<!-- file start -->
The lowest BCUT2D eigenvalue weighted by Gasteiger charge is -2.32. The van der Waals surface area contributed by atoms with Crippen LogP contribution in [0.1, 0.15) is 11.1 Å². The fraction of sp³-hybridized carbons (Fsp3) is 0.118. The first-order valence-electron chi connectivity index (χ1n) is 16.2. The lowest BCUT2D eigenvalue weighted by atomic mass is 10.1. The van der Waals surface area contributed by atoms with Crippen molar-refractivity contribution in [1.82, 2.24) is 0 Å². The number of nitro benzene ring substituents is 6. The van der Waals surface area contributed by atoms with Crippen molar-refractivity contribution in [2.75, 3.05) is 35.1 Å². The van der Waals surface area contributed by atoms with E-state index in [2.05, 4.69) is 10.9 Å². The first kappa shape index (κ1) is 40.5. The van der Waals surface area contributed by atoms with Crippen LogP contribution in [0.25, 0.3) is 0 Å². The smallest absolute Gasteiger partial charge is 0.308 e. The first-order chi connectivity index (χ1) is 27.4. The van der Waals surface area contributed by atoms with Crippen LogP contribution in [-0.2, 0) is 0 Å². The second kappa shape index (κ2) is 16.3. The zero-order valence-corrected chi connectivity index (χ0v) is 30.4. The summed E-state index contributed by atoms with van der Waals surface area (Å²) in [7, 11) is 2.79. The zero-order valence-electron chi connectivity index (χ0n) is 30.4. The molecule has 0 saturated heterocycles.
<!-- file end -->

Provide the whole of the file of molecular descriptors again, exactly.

The lowest BCUT2D eigenvalue weighted by Gasteiger charge is -2.32. The van der Waals surface area contributed by atoms with Crippen LogP contribution in [0.1, 0.15) is 11.1 Å². The fraction of sp³-hybridized carbons (Fsp3) is 0.118. The first-order valence-electron chi connectivity index (χ1n) is 16.2. The lowest BCUT2D eigenvalue weighted by atomic mass is 10.1. The van der Waals surface area contributed by atoms with Crippen molar-refractivity contribution in [1.82, 2.24) is 0 Å². The number of nitro benzene ring substituents is 6. The van der Waals surface area contributed by atoms with Crippen molar-refractivity contribution in [2.75, 3.05) is 35.1 Å². The van der Waals surface area contributed by atoms with E-state index in [2.05, 4.69) is 10.9 Å². The first kappa shape index (κ1) is 40.5. The van der Waals surface area contributed by atoms with Crippen LogP contribution in [0.25, 0.3) is 0 Å². The smallest absolute Gasteiger partial charge is 0.308 e. The first-order chi connectivity index (χ1) is 27.4. The van der Waals surface area contributed by atoms with Crippen LogP contribution in [-0.2, 0) is 0 Å². The second kappa shape index (κ2) is 16.3. The zero-order valence-corrected chi connectivity index (χ0v) is 30.4. The summed E-state index contributed by atoms with van der Waals surface area (Å²) in [7, 11) is 2.79. The zero-order valence-electron chi connectivity index (χ0n) is 30.4. The molecule has 0 saturated heterocycles.